Generally, there are too many variables and ways to pack
things to give you any one methode. It wouldn't work for me. It
might work for Ralph. It works for Don. And so on...
I have a fairly wide chest/shoulder area. Generally, I used
to like things packed(weight) fairly high. Till I cracked a vertibra
and blew out a couple disks, this is what I did. After I got hurt, I
found that my shoulder strength was much reduced (about 40%
or so) and I was forced to pack lower and rely on the hip-belt.
This is OK, too. After about 15 years, I could again pack higher,
but, by then I had gotten used to it low... Both ways have their
advantages. I do not worry about too much weight between 15
and 45 pounds.
Soo, depending on the terrain, my intended activity and
how long I will be out, my load varies. Ready food is placed in
waste pouches along with the camera. Water is prepared every
evening/morning and put in side pockets along with the stove,
fuel, ditty bag(misc stuff) and fishing gear. Packing will vary a
bit, depending on weight and type of pack.
Assuming some sort of top loader, on a generally level trail:
1) sleeping bag (in a compression bag to fit the pack. The bag
doubles as my bear bag.)
2) food, cook gear, tent (usually the tent slips into the pot)
3) night cloths (in bear country, you need to change your
cloths before bedding down.) In winter this is extra long
johns, coat, leggings, socks...if I am not wearing them. Extra
stuff at night is stuffed into a shirt for a pillow.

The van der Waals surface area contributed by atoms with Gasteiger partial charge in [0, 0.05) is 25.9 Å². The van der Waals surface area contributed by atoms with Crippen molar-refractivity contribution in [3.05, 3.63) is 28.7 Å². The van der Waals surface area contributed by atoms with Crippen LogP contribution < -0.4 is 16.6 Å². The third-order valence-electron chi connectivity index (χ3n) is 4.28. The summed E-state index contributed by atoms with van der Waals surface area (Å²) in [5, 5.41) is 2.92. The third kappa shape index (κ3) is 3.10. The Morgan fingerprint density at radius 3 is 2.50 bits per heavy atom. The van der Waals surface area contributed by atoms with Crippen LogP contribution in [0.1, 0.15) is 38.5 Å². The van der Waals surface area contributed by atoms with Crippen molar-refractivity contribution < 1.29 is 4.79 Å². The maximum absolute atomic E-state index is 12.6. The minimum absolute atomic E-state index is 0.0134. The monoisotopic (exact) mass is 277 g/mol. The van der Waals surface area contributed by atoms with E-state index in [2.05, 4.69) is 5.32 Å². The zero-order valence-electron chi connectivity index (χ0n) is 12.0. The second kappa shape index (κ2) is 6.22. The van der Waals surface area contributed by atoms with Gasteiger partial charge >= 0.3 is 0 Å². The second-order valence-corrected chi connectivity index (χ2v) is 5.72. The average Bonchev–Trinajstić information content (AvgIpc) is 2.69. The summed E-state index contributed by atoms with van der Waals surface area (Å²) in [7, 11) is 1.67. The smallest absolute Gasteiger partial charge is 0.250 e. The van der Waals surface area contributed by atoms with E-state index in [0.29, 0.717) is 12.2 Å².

4) saw, tent poles, fishing rod are slipped in last alongside
the tent/sleeping bag/cloths and capped by my cup. Tarp/rain
parka is stuffed over all this.
5) If you are using a panel loader, try putting your tarp in first, then
adding gear. Fold the tarp around the gear. Poles, etc get put in
last, just before zipping up.
My sleeping pad is part of the back pack frame (Gossamer
Gear Miniposa) soo, I didn't mention it. My whole kit for 2 nights
out is about 17# after loading everything. A smallish compass,
and mini-light, are attached to my shoulder harness with rubber
bands. The map is last in my pack. Usually, I look it over a couple
times and memorize the days travel, if I can...it gets stuffed in the
most convenient spot...always last (last in, first out.)
There are a number of ways to vary this. If I am climbing and
descending a lot, I will put the tent at the bottom. It's heavier. I will
also put the food down there. Again, weight. For descending, I will
do the opposite. Packing as high as possible. Generally, the goal
is keeping your spine as close to normal as possible. Bending going
up means packing low to relieve the weight on your back. Packing
high on the way down means a more normal walk while headed
I have several packs, each requires different packing
techniques and modifications to the theme. After 20-30 trips with
your pack, you will know where things are. You should be able to
find anything in the dark, by feel. My partner generally carries very
little. Clothes, sleeping gear & pad. Of she says she wants to split
the load, I will give her 5# of food, reserving the breakfast stuff.
Iff you are going with kids, let them carry some weight, about
5-10% of their body weight. Don't expect them to carry 20%...that will
slow them down! Give them a couple whistles, and teach them
SOS. Tell them to repeat it for about a minute. Then turn them loose
on the trail.... ON THE TRAIL....or at least within sight of it. Of course,
you will become the pack animal....oh yeah, take extra bandages and
alcohol (unless you are taking an alcohol based stove...)
Anyway, experiment. Try it and see as someone wrote. The above
is what I do...works for me.
My thoughts only . . .
At 12:47 PM 3/1/2009, you wrote:
>Ok, I have all the permanent stuff I need: Pack, bag, tent, footprint,
>fly, etc. Now I need to figure out how to pack all this, along with the
>disposables (food, drink, etc.) Any suggestions? I figure you guys
>probably have some advice for a newby to this, right? Things you have
>found out in your own travels. Anyone want to share?